Best Practice For Library Crate Dependency Version Numbers

I've got a Rust library crate and I'm trying to decide what the best practice for me would be when specifying the versions of my dependencies.

I'm leaning towards using the two digit ( i.e. 1.2 ) specifier for all dependencies.

Here's my understanding of Cargo's handling of versions:

  • 1.2.3 is equivalent to ^1.2.3
  • 1.2 is equivalent to 1.2.0
  • 1 is equivalent to 1.0.0
  • ^1.2.3 means that it will never use a version older than 1.2.3, but may use a version that has either a later minor version or later bugfix version.

In light of that, I see using two digit specifiers as saying in english:

I want to make sure I have this crate, with at least the given feature release, possibly any later feature releases, and any bugfix release.

That seems like a good balance.

If I wanted to be more explicit and correct with my version definitions I could either:

  1. Make it more specific, by making sure I don't need a specific bugfix version of the dependency for my library to work, and adding the third digit to the dependency.
  2. Make it more general, by making sure I actually need the feature version that I specified, and possibly decrementing that version, if my library can work without the features added in that version.

But I don't want to spend the time to verify the versions that meticulously right now, so I think just specifying the latest two-digit specifier for a crate at the time I add the dependency, and whenever I update my dependencies is a reasonable middleground.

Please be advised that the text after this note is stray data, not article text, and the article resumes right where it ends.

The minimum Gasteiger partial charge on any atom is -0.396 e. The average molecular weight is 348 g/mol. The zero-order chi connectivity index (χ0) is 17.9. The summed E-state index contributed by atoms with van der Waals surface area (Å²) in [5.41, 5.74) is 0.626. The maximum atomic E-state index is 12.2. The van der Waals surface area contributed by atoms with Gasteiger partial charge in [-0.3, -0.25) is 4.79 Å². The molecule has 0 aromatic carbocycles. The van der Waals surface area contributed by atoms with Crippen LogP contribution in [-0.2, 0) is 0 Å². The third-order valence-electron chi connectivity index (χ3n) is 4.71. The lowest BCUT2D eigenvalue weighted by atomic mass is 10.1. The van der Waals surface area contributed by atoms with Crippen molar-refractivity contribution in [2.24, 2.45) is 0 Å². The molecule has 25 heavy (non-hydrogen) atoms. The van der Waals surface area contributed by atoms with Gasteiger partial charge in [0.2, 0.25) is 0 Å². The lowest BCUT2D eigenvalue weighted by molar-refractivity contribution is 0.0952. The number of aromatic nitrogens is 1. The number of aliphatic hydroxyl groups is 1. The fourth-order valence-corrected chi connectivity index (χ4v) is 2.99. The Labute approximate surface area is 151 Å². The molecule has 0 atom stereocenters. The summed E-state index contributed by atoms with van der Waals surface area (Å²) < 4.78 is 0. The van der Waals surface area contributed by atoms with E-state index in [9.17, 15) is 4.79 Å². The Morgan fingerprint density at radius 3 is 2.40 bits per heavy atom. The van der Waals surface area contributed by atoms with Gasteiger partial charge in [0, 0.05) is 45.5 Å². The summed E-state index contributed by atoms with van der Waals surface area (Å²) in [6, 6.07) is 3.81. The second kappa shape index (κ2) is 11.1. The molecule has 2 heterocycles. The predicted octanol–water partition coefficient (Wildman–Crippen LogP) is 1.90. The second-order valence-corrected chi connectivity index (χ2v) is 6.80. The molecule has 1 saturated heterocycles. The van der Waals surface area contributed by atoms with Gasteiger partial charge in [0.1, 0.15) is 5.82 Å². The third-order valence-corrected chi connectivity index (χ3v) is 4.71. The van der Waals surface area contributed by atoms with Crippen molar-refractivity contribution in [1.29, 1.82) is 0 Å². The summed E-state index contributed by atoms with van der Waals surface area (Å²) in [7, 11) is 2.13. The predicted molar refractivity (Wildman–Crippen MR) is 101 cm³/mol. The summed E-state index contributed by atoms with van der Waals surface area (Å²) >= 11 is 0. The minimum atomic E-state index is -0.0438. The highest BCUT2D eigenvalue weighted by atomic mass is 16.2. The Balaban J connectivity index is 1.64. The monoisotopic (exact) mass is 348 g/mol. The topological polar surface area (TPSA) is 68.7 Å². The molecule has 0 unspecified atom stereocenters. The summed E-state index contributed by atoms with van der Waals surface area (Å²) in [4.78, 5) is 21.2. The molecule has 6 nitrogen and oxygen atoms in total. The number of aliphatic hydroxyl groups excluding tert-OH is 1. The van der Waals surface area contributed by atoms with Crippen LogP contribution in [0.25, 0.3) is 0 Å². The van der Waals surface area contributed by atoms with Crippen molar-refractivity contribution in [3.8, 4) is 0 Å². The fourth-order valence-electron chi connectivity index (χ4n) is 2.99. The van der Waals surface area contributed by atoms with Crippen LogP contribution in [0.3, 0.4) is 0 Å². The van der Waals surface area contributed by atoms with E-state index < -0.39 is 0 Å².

Does that sound right?

Ideally, you should specify the minimum dependency version which you need and test your crate with minimal dependency versions generated using cargo update -Z minimal-versions. Of course, using the latest version of a dependency is fine as well, if you do not want to commit resources to additional testing. But I wouldn't call it "best practice".


For crates that differentiate between minor and patch releases, this approach makes sense. However there are some crates that just use patch releases for everything even if they are not 0.x.

Interesting, I haven't heard of that flag before. Thanks for bringing it up!

I might do that, though it's recommended against usage in the Cargo docs:

It is not recommended to use this feature. Because it enforces minimal versions for all transitive dependencies...

They're working on one that only operates on the direct dependencies, though, it sounds like.

Hmm, that would breach semver, though, wouldn't it? I suppose in that case I just have to be aware of those dependencies and treat them differently.

I agree with testing with the nightly/unstable -Z minimal-versions. That gives you best assurance that the versions you specify actually work. However, you'll find that others have made mistake in specifying too-low version requirements (like serde = "1"), and your dependencies can break with minimal-versions.

So the second-best and easier solution is to require always the latest version. Bump the versions at the beginning of your development cycle, so by the time you release your crate these deps won't be cutting edge. But meanwhile, you will be developing and testing with the versions you actually specify.

Yes, and it exists now: -Z direct-minimal-versions. I tried testing with -Z minimal-versions and this was very fragile; now I use -Z direct-minimal-versions in CI and it has given me no trouble.

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Perfect, I'll work that into my CI workflow.

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